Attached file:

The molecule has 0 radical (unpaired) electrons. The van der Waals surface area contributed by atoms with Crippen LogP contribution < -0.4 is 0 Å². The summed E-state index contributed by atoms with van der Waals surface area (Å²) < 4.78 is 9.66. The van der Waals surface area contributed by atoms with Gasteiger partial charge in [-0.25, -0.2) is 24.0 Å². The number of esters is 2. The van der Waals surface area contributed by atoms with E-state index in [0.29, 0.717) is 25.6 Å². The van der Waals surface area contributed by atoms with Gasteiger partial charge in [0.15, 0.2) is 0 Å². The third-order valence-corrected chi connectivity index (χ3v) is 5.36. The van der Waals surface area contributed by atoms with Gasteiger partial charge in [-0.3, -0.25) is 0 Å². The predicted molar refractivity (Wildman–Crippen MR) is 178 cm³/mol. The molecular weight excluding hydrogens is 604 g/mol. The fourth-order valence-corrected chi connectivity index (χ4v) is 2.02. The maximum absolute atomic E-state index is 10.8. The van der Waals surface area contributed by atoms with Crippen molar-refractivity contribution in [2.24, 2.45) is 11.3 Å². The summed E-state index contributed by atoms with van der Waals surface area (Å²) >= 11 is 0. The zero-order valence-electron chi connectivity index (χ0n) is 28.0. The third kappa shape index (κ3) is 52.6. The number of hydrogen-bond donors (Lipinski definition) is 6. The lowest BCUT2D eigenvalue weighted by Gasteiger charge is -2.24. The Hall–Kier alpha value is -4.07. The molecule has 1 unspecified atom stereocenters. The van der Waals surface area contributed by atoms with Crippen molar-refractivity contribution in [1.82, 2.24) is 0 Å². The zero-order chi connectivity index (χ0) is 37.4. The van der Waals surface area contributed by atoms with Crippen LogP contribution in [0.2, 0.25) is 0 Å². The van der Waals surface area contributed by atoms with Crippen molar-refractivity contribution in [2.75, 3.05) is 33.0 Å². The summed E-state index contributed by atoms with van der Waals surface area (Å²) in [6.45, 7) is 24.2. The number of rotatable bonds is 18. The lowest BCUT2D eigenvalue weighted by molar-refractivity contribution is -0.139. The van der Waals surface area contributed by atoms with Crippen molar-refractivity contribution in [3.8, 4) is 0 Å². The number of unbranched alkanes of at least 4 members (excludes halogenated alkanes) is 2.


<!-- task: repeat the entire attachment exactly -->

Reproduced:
The molecule has 0 radical (unpaired) electrons. The van der Waals surface area contributed by atoms with Crippen LogP contribution < -0.4 is 0 Å². The summed E-state index contributed by atoms with van der Waals surface area (Å²) < 4.78 is 9.66. The van der Waals surface area contributed by atoms with Gasteiger partial charge in [-0.25, -0.2) is 24.0 Å². The number of esters is 2. The van der Waals surface area contributed by atoms with E-state index in [0.29, 0.717) is 25.6 Å². The van der Waals surface area contributed by atoms with Gasteiger partial charge in [0.15, 0.2) is 0 Å². The third-order valence-corrected chi connectivity index (χ3v) is 5.36. The van der Waals surface area contributed by atoms with Gasteiger partial charge in [-0.3, -0.25) is 0 Å². The predicted molar refractivity (Wildman–Crippen MR) is 178 cm³/mol. The molecular weight excluding hydrogens is 604 g/mol. The fourth-order valence-corrected chi connectivity index (χ4v) is 2.02. The maximum absolute atomic E-state index is 10.8. The van der Waals surface area contributed by atoms with Crippen molar-refractivity contribution in [2.24, 2.45) is 11.3 Å². The summed E-state index contributed by atoms with van der Waals surface area (Å²) >= 11 is 0. The zero-order valence-electron chi connectivity index (χ0n) is 28.0. The third kappa shape index (κ3) is 52.6. The number of hydrogen-bond donors (Lipinski definition) is 6. The lowest BCUT2D eigenvalue weighted by Gasteiger charge is -2.24. The Hall–Kier alpha value is -4.07. The molecule has 1 unspecified atom stereocenters. The van der Waals surface area contributed by atoms with Crippen molar-refractivity contribution in [1.82, 2.24) is 0 Å². The zero-order chi connectivity index (χ0) is 37.4. The van der Waals surface area contributed by atoms with Crippen LogP contribution in [0.2, 0.25) is 0 Å². The van der Waals surface area contributed by atoms with Crippen molar-refractivity contribution in [2.75, 3.05) is 33.0 Å². The summed E-state index contributed by atoms with van der Waals surface area (Å²) in [6.45, 7) is 24.2. The number of rotatable bonds is 18. The lowest BCUT2D eigenvalue weighted by molar-refractivity contribution is -0.139. The van der Waals surface area contributed by atoms with Crippen molar-refractivity contribution in [3.8, 4) is 0 Å². The number of unbranched alkanes of at least 4 members (excludes halogenated alkanes) is 2.